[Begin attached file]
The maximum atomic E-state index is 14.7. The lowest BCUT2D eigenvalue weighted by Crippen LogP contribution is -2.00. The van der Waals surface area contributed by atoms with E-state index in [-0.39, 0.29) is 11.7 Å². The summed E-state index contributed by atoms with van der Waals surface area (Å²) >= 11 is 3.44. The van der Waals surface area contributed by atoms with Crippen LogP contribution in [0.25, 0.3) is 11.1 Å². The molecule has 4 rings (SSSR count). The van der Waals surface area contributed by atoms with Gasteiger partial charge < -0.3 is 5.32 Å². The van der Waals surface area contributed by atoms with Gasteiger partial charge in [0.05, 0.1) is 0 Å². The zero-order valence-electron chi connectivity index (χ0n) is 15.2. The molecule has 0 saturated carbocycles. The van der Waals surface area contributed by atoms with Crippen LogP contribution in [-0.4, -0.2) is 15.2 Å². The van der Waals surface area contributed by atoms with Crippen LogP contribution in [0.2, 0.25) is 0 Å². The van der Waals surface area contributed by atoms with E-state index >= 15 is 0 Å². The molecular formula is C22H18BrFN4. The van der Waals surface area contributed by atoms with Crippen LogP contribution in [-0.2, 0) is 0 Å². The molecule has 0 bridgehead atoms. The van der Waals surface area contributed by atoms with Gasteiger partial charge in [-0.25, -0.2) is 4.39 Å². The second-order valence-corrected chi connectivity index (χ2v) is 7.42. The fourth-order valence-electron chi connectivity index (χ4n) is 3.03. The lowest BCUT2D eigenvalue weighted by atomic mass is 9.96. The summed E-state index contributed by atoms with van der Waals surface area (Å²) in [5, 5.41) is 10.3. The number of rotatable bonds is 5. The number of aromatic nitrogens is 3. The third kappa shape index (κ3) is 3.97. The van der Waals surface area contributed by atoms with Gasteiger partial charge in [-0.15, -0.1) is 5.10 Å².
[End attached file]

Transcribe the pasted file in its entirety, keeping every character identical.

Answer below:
The maximum atomic E-state index is 14.7. The lowest BCUT2D eigenvalue weighted by Crippen LogP contribution is -2.00. The van der Waals surface area contributed by atoms with E-state index in [-0.39, 0.29) is 11.7 Å². The summed E-state index contributed by atoms with van der Waals surface area (Å²) >= 11 is 3.44. The van der Waals surface area contributed by atoms with Crippen LogP contribution in [0.25, 0.3) is 11.1 Å². The molecule has 4 rings (SSSR count). The van der Waals surface area contributed by atoms with Gasteiger partial charge < -0.3 is 5.32 Å². The van der Waals surface area contributed by atoms with Gasteiger partial charge in [0.05, 0.1) is 0 Å². The zero-order valence-electron chi connectivity index (χ0n) is 15.2. The molecule has 0 saturated carbocycles. The van der Waals surface area contributed by atoms with Crippen LogP contribution in [-0.4, -0.2) is 15.2 Å². The van der Waals surface area contributed by atoms with Crippen LogP contribution in [0.2, 0.25) is 0 Å². The van der Waals surface area contributed by atoms with E-state index >= 15 is 0 Å². The molecular formula is C22H18BrFN4. The van der Waals surface area contributed by atoms with Crippen LogP contribution in [-0.2, 0) is 0 Å². The molecule has 0 bridgehead atoms. The van der Waals surface area contributed by atoms with Gasteiger partial charge in [-0.25, -0.2) is 4.39 Å². The second-order valence-corrected chi connectivity index (χ2v) is 7.42. The fourth-order valence-electron chi connectivity index (χ4n) is 3.03. The lowest BCUT2D eigenvalue weighted by atomic mass is 9.96. The summed E-state index contributed by atoms with van der Waals surface area (Å²) in [5, 5.41) is 10.3. The number of rotatable bonds is 5. The number of aromatic nitrogens is 3. The third kappa shape index (κ3) is 3.97. The van der Waals surface area contributed by atoms with Gasteiger partial charge in [-0.15, -0.1) is 5.10 Å².